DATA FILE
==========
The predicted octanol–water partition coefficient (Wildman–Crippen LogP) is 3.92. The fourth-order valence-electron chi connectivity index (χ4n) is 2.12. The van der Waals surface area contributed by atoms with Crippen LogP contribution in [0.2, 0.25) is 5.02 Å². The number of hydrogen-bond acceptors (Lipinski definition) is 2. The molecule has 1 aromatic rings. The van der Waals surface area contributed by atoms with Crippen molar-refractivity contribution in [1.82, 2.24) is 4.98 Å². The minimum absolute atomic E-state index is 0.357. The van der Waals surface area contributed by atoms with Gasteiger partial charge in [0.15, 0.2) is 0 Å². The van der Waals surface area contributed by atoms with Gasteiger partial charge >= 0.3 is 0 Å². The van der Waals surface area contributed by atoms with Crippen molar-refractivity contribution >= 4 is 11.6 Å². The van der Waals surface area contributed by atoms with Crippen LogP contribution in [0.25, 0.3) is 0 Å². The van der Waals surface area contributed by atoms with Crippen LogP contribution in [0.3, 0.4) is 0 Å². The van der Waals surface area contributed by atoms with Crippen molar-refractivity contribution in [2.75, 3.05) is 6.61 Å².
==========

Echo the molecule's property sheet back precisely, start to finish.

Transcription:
The predicted octanol–water partition coefficient (Wildman–Crippen LogP) is 3.92. The fourth-order valence-electron chi connectivity index (χ4n) is 2.12. The van der Waals surface area contributed by atoms with Crippen LogP contribution in [0.2, 0.25) is 5.02 Å². The number of hydrogen-bond acceptors (Lipinski definition) is 2. The molecule has 1 aromatic rings. The van der Waals surface area contributed by atoms with Crippen molar-refractivity contribution in [1.82, 2.24) is 4.98 Å². The minimum absolute atomic E-state index is 0.357. The van der Waals surface area contributed by atoms with Gasteiger partial charge in [0.15, 0.2) is 0 Å². The van der Waals surface area contributed by atoms with Gasteiger partial charge >= 0.3 is 0 Å². The van der Waals surface area contributed by atoms with Crippen molar-refractivity contribution >= 4 is 11.6 Å². The van der Waals surface area contributed by atoms with Crippen LogP contribution in [0.25, 0.3) is 0 Å². The van der Waals surface area contributed by atoms with Crippen LogP contribution in [0.3, 0.4) is 0 Å². The van der Waals surface area contributed by atoms with Crippen molar-refractivity contribution in [2.75, 3.05) is 6.61 Å².